September 19, 2022

By Don Sapatkin

Good Monday morning, MindSite news readers! Are you embarrassed by a recent bout of oversharing? We have a story that may help. Atypical depression in women turns out to be, well, typical. California Gov. Gavin Newsom signs two controversial bills related to mental health into law. Plus: Think twice – at least – about using cannabis while pregnant. Read those stories and more in today’s Daily.

How to nurse a vulnerability hangover

via Twitter

If you’re feeling anxiety, shame and regret after saying something a bit too personal on last night’s date or at the office, you may be suffering from a non-diagnosable but easily identifiable condition, the New York Times reports. The good news? “It’s probably just fine.”

The catchy term “vulnerability hangover” was coined by Brené Brown, a research professor and best-selling author who studies human connection at the University of Houston. As humans, we have competing needs “to build connection with other people by being our real selves, but also to conform to social norms, like not sharing too much,” says Emma Seppala, science director of the Center for Compassion and Altruism Research and Education at Stanford University. And simultaneously balancing the need for intimacy with fears of judgment or rejection can be tricky.

So, how do you prevent an uncomfortable vulnerability hangover from becoming debilitating?  According to the Times article, you should put it into perspective: Others probably aren’t thinking about your oversharing as much as you are, a phenomenon called “the beautiful mess effect.” Know that you may have helped someone: studies show that vulnerability can increase closeness and build trust. Also, reframe it as a learning experience: Curiosity (why did I share that?) is better than self-flagellation. Consider making a plan for next time: Talking about ourselves feels good, but rusty pandemic social skills and impaired judgment from alcohol can take connection cravings too far. The bottom line: Be aware of what you do not want to share.

Still, don’t let a vulnerability hangover scare you away from intimacy. More vulnerability often means better communication. Being comfortable with vulnerability’s aftereffects, Seppala said, “requires courage initially, but then it’s like this muscle you build.”

Atypical depression in women may be more common than we think

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Despite the name, “atypical depression” actually is common in women but often is misdiagnosed, psychiatrist Mark Rego writes in a Psychology Today blog. Misunderstood symptoms lead to delays in treatment, especially among young women and adolescents, he says: “Atypical depression is important to recognize as it is commonly what is wrong with the ‘troubled teenage girl.’” 

Atypical depression – also known as “depression with atypical features” – affects an estimated 18% to 36% of people with depressive disorder. It is far more likely to occur in women than men, typically begins at an earlier age (teens and 20s) and lasts longer than typical depression. Rego, an assistant clinical professor at the Yale School of Medicine and author of Frontal Fatigue, traces the first description of the condition back to 400 B.C., when depressive symptoms were known as melancholia. The psychiatric profession still describes someone who barely moves or shows pleasure and appears flat, worried and unhappy as having melancholia, or serious typical depression. What they don’t show is reactivity.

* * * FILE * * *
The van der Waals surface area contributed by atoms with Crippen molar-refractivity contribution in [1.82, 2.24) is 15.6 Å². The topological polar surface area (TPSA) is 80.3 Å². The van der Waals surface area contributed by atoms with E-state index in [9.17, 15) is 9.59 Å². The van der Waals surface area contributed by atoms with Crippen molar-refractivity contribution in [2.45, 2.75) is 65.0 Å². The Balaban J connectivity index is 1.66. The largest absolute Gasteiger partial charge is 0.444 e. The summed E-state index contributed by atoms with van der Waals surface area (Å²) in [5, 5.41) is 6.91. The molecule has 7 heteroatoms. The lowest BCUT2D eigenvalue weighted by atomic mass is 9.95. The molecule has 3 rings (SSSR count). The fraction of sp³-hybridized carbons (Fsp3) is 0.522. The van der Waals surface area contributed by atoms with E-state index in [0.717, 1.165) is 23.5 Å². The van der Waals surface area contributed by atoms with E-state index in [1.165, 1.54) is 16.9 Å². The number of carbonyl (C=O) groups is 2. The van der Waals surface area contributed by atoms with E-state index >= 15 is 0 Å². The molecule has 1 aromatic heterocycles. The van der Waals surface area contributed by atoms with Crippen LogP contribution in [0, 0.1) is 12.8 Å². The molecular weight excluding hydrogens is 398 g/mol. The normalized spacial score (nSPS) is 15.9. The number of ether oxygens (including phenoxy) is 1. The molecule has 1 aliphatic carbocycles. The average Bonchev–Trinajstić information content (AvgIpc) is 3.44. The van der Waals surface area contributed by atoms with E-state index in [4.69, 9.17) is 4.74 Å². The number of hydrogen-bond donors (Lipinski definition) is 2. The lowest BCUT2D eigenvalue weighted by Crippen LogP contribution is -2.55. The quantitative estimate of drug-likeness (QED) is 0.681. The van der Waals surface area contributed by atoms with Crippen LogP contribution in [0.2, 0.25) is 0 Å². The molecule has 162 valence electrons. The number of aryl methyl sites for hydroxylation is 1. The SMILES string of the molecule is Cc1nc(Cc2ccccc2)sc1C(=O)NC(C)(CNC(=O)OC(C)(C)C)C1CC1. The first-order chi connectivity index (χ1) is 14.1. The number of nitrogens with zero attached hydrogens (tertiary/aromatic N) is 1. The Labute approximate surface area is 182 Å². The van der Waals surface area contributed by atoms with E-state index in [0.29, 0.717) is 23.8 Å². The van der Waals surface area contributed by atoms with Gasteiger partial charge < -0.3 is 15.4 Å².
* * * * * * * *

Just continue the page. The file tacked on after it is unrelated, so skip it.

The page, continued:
In atypical depression, on the other hand, reactivity is not only present but sometimes amplified. A young woman may laugh at jokes but react to a perceived rejection or insult – emphasis on perceived – with an explosive emotional response, a symptom of  a condition called rejection sensitivity, which leads to negative feelings (“sad, angry, blah”) and can cause constant conflict with others, Rego explains. Quick, dramatic changes in moods, sometimes result in misdiagnoses of borderline personality, bipolar disorder, other personality disorders or the labels “difficult” or “manipulative,” according to Rego. People with atypical depression may sometimes eat and sleep less rather than more. Very high anxiety is common.

Rego says people with atypical depression may be helped by medications not normally used for depression. Therapy around interpersonal relationships and the handling of strong emotions is valuable, once a patient’s mood is more stable. “Treatment of atypical depression may not right the listing course of a young woman’s life in every case,” he says. “But it usually makes change possible where before it was unapproachable.”

Gov. Newsom signs controversial bills on mandatory mental health treatment and social media transparency

Via Twitter

California Gov. Gavin Newsom signed a highly controversial bill that could force severely mentally ill people, many of them living on the streets, into care and treatment, ABC News reports. The first-of-its-kind law would allow family members, first responders and others to ask a judge in a new kind of court to draw up a mandatory treatment plan that could include medication, therapy and housing for up to two years, for people diagnosed with certain mental disorders. Those who refuse could be placed under a conservatorship and ordered to comply. The plan has a lot of moving parts, as the Los Angeles Times explains, and the key challenge will be implementation by counties.